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Re: New Working Draft: Positioning HTML Elements with Cascading Style Sheets

From: Bert Bos <bert@w3.org>
Date: Tue, 04 Feb 1997 19:17:36 +0100
To: www-style@w3.org
Message-ID: <32F77D40.4A48@w3.org>
Jim King wrote:
> >> 2)Is there a particular reason that you can't make the line-height take
> >> relative positioning into account?  If I have an image that forces the
> >> line-height larger, then I subscript that image using {position:
> >> relative...}, that will leave a large amount of white space above the image
> >> and overlap the bottom.  While I can see the power of having the line-height
> >> NOT adjust, it would be good to have the option.
> >Good question. Could you come up with a quick example that illustrates this,
> >which I can forward to the document authors?
> 
> Here's an example that my company worries about all the time - an inline
> equation that should be vertically aligned so that the baseline of the text
> inside lines up with the baseline of the text outside.  All values are in
> em's because we want the equation to size properly with the browser's text:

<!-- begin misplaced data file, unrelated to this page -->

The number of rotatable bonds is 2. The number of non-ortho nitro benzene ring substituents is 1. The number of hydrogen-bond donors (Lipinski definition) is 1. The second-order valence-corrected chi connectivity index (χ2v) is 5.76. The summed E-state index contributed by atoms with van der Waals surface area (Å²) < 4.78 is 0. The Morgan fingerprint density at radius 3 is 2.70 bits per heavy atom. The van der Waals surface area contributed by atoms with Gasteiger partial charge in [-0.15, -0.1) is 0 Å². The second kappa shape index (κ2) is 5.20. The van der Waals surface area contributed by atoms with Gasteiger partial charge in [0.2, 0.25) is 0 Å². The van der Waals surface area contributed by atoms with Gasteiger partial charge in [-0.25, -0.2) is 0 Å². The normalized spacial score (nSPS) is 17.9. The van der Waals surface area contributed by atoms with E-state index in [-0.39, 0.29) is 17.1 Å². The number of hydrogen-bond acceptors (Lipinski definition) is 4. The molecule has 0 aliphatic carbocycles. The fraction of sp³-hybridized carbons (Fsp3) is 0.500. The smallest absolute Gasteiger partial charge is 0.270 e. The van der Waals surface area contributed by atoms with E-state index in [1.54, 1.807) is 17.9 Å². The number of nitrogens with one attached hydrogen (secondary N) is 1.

> 
> <P>This is line 1</P>
> <P>This is an inline equation on line 2:
>     <IMG STYLE="height: 6em; width: 10em;
>                 position: relative;
>                 top: 2.5em;"
>          SRC="equation.gif">
> <BR>
> This is line 3, but it is very long to make sure the overlap happens.</P>
> 
> In the above example, since the line height is not changed by positioning,
> there would be a large gap between line 1 and 2, and the equation would
> overwrite (or be overwritten by, since the z-order isn't defined explicitly)
> the line below it.

This is not something for the proposed positioning features. The goal of
WD-positioning is to allow elements to be put in other places than where
they belong typographically. The example you give is a simple matter of
finding the proper vertical alignment,

The straightforward way would be to use this:

    <P>This is an inline equation on line 2:
     <IMG STYLE="height: 6em; width: 10em;
*                vertical-align: -2.5em"
          SRC="equation.gif">
    <BR>
    This is line 3, but it is very long to make sure the overlap
happens.</P>

(Note the negative -2.5em, since vertical-align moves things up by
default.)

There is one problem with this: it is not in CSS1... But there is a
workaround. Vertical-align allows percentages, which are relative to the
line-height value, so you can do this hack instead:

    <P>This is an inline equation on line 2:
     <IMG STYLE="height: 6em; width: 10em;
                 line-height: 2.5em;
                 vertical-align: -100%"
          SRC="equation.gif">
    <BR>
    This is line 3, but it is very long to make sure the overlap
happens.</P>

A bit longer, but it should give the right result.

Of course, we are seriously considering allowing <length> on
vertical-align.


Bert
Received on Tuesday, 4 February 1997 13:17:46 GMT

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